Poisonous pedagogy

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In sociology and psychology, poisonous pedagogy, also called black pedagogy (from the original German name schwarze Pädagogik), is any traditional child-raising methods which modern pedagogy considers repressive and harmful. It includes behaviours and communication that theorists consider to be manipulative or violent, such as corporal punishment.[1]

Origin and definitions[edit]

The concept was first introduced by Katharina Rutschky in her 1977 work Schwarze Pädagogik. Quellen zur Naturgeschichte der bürgerlichen Erziehung. The psychologist Alice Miller used the concept to describe child-raising approaches that, she believed, damage a child's emotional development. Miller claims that this alleged emotional damage promotes adult behavior harmful to individuals. She explains how poisonous pedagogy in the name of "child rearing" leads to dysfunctions and neurosis of all kinds. For instance in her book For Your Own Good she discussed its common impact on three distinct lives: Adolf Hitler, Jürgen Bartsch and Christiane F., whereas in The Body Never Lies, she talks about the impact of childhood trauma and repressed emotions on the human body.

"Poisonous pedagogy" is described by these theorists as what happens when a parent (or teacher, nurse, or other caregiver) believes that a young child's behavior demonstrates that the child is infected with the "seeds of evil", and therefore attempts to weed out the evil, either by emotional manipulation or by brute force. Simple examples include the beating of children as punishment for lying, or mothers who refuse to feed their newborn until a set time, in order to "teach him patience, which will be useful for him in later life".

Poisonous pedagogy, in Katharina Rutschky's definition, aims to inculcate a social superego in the child, to construct a basic defense against drives in the child's psyche, to toughen the child for later life, and to instrumentalize the body parts and senses in favor of socially defined functions. Although not explicitly, "poisonous pedagogy" serves, these theorists allege, as a rationalization of sadism and a defense against the feelings of the parent himself or of the person involved.[2]

For methods, Rutschky claims, "poisonous pedagogy" makes use of initiation rites (for example, internalizing a threat of death), the application of pain (including psychological), the totalitarian supervision of the child (body control, behavior, obedience, prohibition of lying, etc.), taboos against touching, the denial of basic needs, and an extreme desire for order.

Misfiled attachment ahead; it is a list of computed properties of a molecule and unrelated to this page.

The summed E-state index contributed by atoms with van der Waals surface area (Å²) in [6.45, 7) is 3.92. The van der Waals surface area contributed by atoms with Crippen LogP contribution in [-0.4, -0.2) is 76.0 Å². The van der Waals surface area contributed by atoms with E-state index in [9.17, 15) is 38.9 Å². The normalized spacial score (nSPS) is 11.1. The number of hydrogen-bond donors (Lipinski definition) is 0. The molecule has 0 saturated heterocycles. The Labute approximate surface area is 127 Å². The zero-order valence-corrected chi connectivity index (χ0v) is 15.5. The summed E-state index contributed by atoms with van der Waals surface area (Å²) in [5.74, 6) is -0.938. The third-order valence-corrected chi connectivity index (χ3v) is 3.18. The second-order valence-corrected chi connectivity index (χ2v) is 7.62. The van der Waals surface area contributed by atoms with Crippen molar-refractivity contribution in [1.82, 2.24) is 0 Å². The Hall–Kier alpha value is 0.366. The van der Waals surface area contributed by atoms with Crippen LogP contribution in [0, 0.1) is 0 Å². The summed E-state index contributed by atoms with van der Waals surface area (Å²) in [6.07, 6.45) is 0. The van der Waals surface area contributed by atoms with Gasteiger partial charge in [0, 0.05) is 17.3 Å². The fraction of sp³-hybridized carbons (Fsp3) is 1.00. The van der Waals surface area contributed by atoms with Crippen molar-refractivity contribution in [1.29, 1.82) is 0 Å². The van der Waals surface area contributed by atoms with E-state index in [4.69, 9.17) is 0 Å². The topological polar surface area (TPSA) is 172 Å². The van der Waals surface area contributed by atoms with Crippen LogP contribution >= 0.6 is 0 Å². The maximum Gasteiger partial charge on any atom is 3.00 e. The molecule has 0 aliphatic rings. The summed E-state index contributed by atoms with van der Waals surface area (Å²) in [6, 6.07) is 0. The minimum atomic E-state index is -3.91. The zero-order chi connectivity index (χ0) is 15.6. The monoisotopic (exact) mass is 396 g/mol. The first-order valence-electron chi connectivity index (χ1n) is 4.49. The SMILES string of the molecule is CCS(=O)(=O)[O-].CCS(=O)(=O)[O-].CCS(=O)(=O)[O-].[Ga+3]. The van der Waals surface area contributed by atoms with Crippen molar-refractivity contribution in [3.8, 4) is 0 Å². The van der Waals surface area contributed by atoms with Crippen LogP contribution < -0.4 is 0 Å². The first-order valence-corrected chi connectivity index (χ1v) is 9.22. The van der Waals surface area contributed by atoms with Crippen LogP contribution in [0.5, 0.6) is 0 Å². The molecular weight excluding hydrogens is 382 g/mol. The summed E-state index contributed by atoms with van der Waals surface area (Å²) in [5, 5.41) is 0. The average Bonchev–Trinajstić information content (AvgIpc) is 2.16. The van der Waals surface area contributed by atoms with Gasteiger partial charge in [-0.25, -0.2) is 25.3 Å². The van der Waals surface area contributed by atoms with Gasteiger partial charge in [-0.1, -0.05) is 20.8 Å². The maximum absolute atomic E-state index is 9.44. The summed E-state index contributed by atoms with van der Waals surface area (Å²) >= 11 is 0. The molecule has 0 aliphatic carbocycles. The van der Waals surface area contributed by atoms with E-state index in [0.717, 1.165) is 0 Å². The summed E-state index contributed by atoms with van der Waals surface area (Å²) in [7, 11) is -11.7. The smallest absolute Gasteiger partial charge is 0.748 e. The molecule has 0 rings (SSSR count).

Historical background[edit]

Ancient cultures[edit]

The Roman poets Plautus, Horace, Martial, and Juvenal described corporal punishments in schools. It is also written in the Bible, Proverbs 13:24. "He that spareth his rod hateth his son: but he that loveth him chasteneth him betimes." Corporal punishment was widespread in all of these civilizations.[3]

The expression "Spare the rod and spoil the child" is a satirical parody of a verse from the Bible, Proverbs, 13:24, and was adapted by Samuel Butler in the satirical poem Hudibras.


In the 18th century common notions of the evil nature of children or of taming bear witness to superstitions and the wish to be able to train human beings like animals.[4]

One German child-raising book in the 18th century said: "These first years have, among other things, the advantage that one can use force and compulsion. With age children forget everything they encountered in their early childhood. Thus if one can take away children's will, they will not remember afterward that they had had a will."[5]

In Germany the parental right to discipline was abolished by a change in the law in 2000. The Federal Minister for Family Affairs from 1994 to 1998 Claudia Nolte had wanted to maintain parents' right to use mild spanking,[6] contrary to the views of Alice Miller in her 1980 book For Your Own Good.

Miller has written: "I understand 'black pedagogy' to be a parenting approach that is directed toward breaking the will of the child, in order to make it an obedient subject, with the aid of open or concealed use of force, manipulation, and repression."[7]

Psychological background[edit]

A relevant criterion in defining poisonous pedagogy is if a manipulative approach reveals behavioural issues in the parent such as a blindness to feelings, cruelty, or a tendency toward violence, or if strong negative emotions such as anger or hate are being discharged, emotions against which the juvenile or infant psyche, with its age-based limitations, cannot defend itself.[4]

Miller also came to the conclusion, as a result of her therapeutic work, that she needed to "work on" her own childhood in order to understand her clients better. She takes the view that "poisonous pedagogy" is a behavior that is passed on from generation to generation by being euphemized and sanitized.

Other themes of the controversial[citation needed] author Katharina Rutschky are parenting, feminist criticism, and abuse.


Influential advocates of various forms of corporal punishment include John Harvey Kellogg,[8] Moritz Schreber,[9] and others.

Discussion and criticism[edit]